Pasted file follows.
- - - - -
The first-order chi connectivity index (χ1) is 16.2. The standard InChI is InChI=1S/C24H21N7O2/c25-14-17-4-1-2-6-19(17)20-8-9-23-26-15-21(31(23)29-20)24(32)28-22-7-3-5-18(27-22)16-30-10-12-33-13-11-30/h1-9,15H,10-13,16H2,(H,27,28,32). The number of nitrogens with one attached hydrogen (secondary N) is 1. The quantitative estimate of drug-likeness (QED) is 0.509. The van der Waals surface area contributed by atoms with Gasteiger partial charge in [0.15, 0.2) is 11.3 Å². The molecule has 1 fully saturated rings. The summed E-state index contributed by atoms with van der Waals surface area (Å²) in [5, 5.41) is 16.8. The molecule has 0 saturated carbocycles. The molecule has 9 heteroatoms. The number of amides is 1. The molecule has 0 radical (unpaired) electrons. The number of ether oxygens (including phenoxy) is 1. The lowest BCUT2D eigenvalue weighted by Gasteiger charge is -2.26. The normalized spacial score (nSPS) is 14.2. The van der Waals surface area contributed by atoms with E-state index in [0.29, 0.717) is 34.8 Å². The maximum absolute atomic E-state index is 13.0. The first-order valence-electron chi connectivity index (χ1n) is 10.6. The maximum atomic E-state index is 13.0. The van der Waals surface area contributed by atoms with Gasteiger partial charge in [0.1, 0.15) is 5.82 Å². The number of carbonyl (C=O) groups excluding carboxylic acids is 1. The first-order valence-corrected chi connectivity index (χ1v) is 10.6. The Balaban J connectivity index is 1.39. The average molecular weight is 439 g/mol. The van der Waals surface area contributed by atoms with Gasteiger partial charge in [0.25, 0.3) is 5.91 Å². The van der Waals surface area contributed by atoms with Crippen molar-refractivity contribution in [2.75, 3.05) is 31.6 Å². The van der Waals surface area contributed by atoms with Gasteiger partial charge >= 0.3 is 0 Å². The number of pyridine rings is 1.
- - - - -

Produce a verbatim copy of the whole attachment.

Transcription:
The first-order chi connectivity index (χ1) is 16.2. The standard InChI is InChI=1S/C24H21N7O2/c25-14-17-4-1-2-6-19(17)20-8-9-23-26-15-21(31(23)29-20)24(32)28-22-7-3-5-18(27-22)16-30-10-12-33-13-11-30/h1-9,15H,10-13,16H2,(H,27,28,32). The number of nitrogens with one attached hydrogen (secondary N) is 1. The quantitative estimate of drug-likeness (QED) is 0.509. The van der Waals surface area contributed by atoms with Gasteiger partial charge in [0.15, 0.2) is 11.3 Å². The molecule has 1 fully saturated rings. The summed E-state index contributed by atoms with van der Waals surface area (Å²) in [5, 5.41) is 16.8. The molecule has 0 saturated carbocycles. The molecule has 9 heteroatoms. The number of amides is 1. The molecule has 0 radical (unpaired) electrons. The number of ether oxygens (including phenoxy) is 1. The lowest BCUT2D eigenvalue weighted by Gasteiger charge is -2.26. The normalized spacial score (nSPS) is 14.2. The van der Waals surface area contributed by atoms with E-state index in [0.29, 0.717) is 34.8 Å². The maximum absolute atomic E-state index is 13.0. The first-order valence-electron chi connectivity index (χ1n) is 10.6. The maximum atomic E-state index is 13.0. The van der Waals surface area contributed by atoms with Gasteiger partial charge in [0.1, 0.15) is 5.82 Å². The number of carbonyl (C=O) groups excluding carboxylic acids is 1. The first-order valence-corrected chi connectivity index (χ1v) is 10.6. The Balaban J connectivity index is 1.39. The average molecular weight is 439 g/mol. The van der Waals surface area contributed by atoms with Gasteiger partial charge in [0.25, 0.3) is 5.91 Å². The van der Waals surface area contributed by atoms with Crippen molar-refractivity contribution in [2.75, 3.05) is 31.6 Å². The van der Waals surface area contributed by atoms with Gasteiger partial charge >= 0.3 is 0 Å². The number of pyridine rings is 1.